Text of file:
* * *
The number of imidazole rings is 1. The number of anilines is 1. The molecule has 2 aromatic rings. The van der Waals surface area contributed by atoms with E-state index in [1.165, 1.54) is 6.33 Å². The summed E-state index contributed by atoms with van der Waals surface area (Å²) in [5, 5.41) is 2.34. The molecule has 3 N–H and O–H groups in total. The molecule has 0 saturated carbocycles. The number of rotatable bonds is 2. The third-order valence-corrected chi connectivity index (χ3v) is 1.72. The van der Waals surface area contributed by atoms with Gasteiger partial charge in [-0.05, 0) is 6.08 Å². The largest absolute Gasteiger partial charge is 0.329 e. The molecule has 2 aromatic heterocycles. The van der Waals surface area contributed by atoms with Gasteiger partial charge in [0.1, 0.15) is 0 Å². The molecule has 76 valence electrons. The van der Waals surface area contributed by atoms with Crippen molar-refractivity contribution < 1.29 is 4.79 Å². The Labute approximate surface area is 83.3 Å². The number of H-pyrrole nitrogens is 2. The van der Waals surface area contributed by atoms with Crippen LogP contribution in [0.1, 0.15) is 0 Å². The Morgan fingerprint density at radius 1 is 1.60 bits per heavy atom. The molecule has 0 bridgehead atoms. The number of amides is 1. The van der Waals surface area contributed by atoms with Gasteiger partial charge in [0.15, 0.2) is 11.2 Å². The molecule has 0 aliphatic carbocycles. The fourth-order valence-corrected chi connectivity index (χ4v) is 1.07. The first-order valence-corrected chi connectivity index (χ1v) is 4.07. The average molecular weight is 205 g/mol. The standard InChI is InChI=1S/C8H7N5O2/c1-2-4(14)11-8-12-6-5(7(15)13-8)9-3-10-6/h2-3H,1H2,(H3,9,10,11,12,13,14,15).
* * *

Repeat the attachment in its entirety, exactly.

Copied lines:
The number of imidazole rings is 1. The number of anilines is 1. The molecule has 2 aromatic rings. The van der Waals surface area contributed by atoms with E-state index in [1.165, 1.54) is 6.33 Å². The summed E-state index contributed by atoms with van der Waals surface area (Å²) in [5, 5.41) is 2.34. The molecule has 3 N–H and O–H groups in total. The molecule has 0 saturated carbocycles. The number of rotatable bonds is 2. The third-order valence-corrected chi connectivity index (χ3v) is 1.72. The van der Waals surface area contributed by atoms with Gasteiger partial charge in [-0.05, 0) is 6.08 Å². The largest absolute Gasteiger partial charge is 0.329 e. The molecule has 2 aromatic heterocycles. The van der Waals surface area contributed by atoms with Gasteiger partial charge in [0.1, 0.15) is 0 Å². The molecule has 76 valence electrons. The van der Waals surface area contributed by atoms with Crippen molar-refractivity contribution < 1.29 is 4.79 Å². The Labute approximate surface area is 83.3 Å². The number of H-pyrrole nitrogens is 2. The van der Waals surface area contributed by atoms with Crippen LogP contribution in [0.1, 0.15) is 0 Å². The Morgan fingerprint density at radius 1 is 1.60 bits per heavy atom. The molecule has 0 bridgehead atoms. The number of amides is 1. The van der Waals surface area contributed by atoms with Gasteiger partial charge in [0.15, 0.2) is 11.2 Å². The molecule has 0 aliphatic carbocycles. The fourth-order valence-corrected chi connectivity index (χ4v) is 1.07. The first-order valence-corrected chi connectivity index (χ1v) is 4.07. The average molecular weight is 205 g/mol. The standard InChI is InChI=1S/C8H7N5O2/c1-2-4(14)11-8-12-6-5(7(15)13-8)9-3-10-6/h2-3H,1H2,(H3,9,10,11,12,13,14,15).